Facials are great to help if you need a cleansing or need extractions. As you get older, you may want to incorporate chemical peels, microdermabrasion or hydrafacials with your facials, which are treatments that can help with wrinkles, scars, fine lines as well as dry skin. There are facials that also incorporate lymphatic massages which is a type of gentle massage that is intended to encourage the natural drainage of the lymph and helps remove toxins and helps swelling of the face.
For home, you can use the K-beauty 10-step routine as described in my book “K beauty Secrets” as a form of massage. With each step, massage the products gently to the face.
You can also buy at home devices that are very popular such as the LED red light which penetrates into the dermis where it stimulates cells that produce collagen and elastin.
For at home treatments that can mimic a massage, consider using Gua Sha.
In my book “Asian Beauty Secrets”, I mention techniques such as Gua Sha and other forms of Traditional Chinese Medicine that have been used for centuries to help heal ailments by moving “qi” or energy in your body. Gua sha is a technique where the practitioner uses a stone or tool with a smooth surface to scrape the skin multiple times in order to improve lymphatic drainage and increase circulation in areas where there is inflammation or tension.
Gua Sha is helpful to relieve muscle tension, headaches and inflammation. It can be used on the neck, back, buttocks, arms, legs and even the face. Some report it to help with chronic pain, arthritis and even conditions such as hepatitis, migraines, tourettes and perimenopausal symptoms. A gua sha tool is used which is usually a stone with a flat surface. The smooth part of the tool is gently rubbed after oil is applied in the areas of inflammation. The tool is repeatedly scraped in a downward direction or direction of your lymphatic drainage to move energy.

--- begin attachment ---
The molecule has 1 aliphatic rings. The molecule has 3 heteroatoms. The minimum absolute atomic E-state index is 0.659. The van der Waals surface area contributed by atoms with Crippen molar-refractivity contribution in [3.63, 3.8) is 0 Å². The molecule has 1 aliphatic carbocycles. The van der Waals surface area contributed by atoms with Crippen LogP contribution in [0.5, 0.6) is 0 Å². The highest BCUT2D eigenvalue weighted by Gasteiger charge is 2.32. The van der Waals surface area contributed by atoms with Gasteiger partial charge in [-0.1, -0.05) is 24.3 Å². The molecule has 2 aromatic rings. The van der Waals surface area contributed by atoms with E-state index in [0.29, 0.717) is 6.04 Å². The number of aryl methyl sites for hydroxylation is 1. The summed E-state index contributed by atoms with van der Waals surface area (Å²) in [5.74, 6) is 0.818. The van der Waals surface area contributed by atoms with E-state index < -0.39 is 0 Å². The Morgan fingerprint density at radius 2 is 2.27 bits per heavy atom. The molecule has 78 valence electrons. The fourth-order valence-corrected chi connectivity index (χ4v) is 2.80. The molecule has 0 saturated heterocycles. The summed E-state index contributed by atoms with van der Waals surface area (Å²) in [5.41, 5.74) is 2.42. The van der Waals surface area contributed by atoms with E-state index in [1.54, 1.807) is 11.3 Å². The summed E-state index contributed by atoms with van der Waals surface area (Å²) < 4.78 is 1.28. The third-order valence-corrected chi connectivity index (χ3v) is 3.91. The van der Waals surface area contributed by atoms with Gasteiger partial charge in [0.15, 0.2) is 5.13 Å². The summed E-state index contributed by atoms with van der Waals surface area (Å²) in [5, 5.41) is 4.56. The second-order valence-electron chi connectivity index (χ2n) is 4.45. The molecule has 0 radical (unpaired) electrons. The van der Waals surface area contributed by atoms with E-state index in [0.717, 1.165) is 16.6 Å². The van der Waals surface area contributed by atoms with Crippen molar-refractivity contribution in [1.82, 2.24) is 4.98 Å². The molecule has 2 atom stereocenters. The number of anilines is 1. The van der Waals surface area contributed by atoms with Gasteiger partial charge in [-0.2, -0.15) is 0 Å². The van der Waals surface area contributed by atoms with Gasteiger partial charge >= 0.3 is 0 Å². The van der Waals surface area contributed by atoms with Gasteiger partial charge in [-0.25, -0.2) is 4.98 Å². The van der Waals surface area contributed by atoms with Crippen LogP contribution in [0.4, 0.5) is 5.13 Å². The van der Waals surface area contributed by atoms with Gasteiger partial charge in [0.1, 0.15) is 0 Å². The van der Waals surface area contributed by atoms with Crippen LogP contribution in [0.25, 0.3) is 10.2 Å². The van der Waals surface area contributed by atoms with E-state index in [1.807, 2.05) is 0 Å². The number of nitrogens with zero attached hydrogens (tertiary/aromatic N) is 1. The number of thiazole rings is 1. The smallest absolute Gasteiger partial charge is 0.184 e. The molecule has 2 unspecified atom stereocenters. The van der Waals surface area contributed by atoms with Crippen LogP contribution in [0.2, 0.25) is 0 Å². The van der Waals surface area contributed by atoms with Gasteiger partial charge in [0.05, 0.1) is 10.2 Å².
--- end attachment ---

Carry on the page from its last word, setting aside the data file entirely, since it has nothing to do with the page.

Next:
I am having trouble finding a great mineral sunscreen that feels good on my face. Do you think chemical sunscreens are just as good or should I keep looking?
In my opinion, any sunscreen or sun protection is better than none.
Chemical-based sunscreens use chemicals to guard against the sun, while physical sunscreens use minerals, mainly composed of titanium and zinc oxide. This means that chemical-based sunscreens actually absorb the sun’s rays with chemicals like oxybenzone. A chemical reaction turns the harmful rays into heat, which is then dissipated from skin into the air. Natural, or mineral-based, sunscreens instead reflect the sun’s rays, like a mirror on the skin.
Both sunscreens work well. Some people prefer mineral sunscreen especially if they have sensitive skin or they are using it for young children. Chemical sunscreens also run the risk of an allergic reaction versus the mineral sunscreens.
About Dr. Marie Jhin
Dr. Marie Jhin was born in Seoul, South Korea, and moved to the United States at the age of 6. She moved around the US (Hawaii, Michigan, Virginia and New York) due to her father’s work assignments. Dr. Jhin graduated from Wellesley College and then went on to Cornell University Weill Medical School. After medical school, Dr. Jhin finished a residency in Internal Medicine before doing her Dermatology residency. Upon finishing her Dermatology residency, she moved to the SF Bay Area, which she now calls home. She is blessed to have a blended family of five kids, a wonderful husband and two dogs. In her spare time, she loves traveling and being very active in healthcare advocacy. Find her on Instagram @drjhinskin